Further information:

  1. John M Martinez, et al. Iliotibial Band Syndrome. eMedicine, December 6, 2006.
  2. Stephen M Pribut: Iliotibial Band Syndrome. Dr Stephen M Pribut's Sports Pages.
  3. Owen Anderson and Walt Reynolds: Common knee injuries and runners knee. Sports Injury Bulletin.
  4. Razib Khaund and Sharon H Flyyn: Iliotibial Band Syndrome: A Common Source of Knee Pain (pdf download). Am Fam Physician, 15 April 2005;71:1545-50.
  5. Jason D. Peeler and Judy E. Anderson: Reliability limits of the modified Thomas test for assessing rectus femoris muscle flexibility about the knee joint. Journal of Athletic Training,  Sept-Oct, 2008.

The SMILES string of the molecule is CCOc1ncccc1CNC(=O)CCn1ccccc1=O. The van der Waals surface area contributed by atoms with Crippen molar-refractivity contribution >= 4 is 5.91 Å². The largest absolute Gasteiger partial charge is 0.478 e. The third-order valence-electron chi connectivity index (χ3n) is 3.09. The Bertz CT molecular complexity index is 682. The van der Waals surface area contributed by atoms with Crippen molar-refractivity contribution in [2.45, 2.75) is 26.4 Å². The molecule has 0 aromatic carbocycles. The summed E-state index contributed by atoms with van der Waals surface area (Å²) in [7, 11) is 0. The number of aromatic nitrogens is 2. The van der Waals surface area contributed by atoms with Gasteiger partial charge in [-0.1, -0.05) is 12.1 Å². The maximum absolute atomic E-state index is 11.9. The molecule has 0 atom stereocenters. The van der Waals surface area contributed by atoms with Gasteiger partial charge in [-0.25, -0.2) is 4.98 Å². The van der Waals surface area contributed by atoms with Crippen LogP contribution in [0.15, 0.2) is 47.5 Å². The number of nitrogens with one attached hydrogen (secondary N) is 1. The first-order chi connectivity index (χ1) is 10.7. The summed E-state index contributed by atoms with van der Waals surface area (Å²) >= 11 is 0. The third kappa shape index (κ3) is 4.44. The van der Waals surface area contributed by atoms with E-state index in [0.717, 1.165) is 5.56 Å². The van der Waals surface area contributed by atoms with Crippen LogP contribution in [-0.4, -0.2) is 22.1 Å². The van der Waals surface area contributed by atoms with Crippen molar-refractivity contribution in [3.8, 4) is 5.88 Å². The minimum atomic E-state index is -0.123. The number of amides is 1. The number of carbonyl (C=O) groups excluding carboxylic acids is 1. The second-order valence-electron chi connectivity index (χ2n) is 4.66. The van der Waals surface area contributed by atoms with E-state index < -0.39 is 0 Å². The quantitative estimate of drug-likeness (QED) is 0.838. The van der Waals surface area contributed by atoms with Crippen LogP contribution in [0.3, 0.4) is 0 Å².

6. M Fredericson, M Guillet, L DeBenedictis. Quick Solutions for Iliotibial Band Syndrome. The Physician and Sportsmedicine, February 2000. Please note that free access to this article is no longer available.

Page updated on: 29 January 2017

Site last updated on: 28 March 2014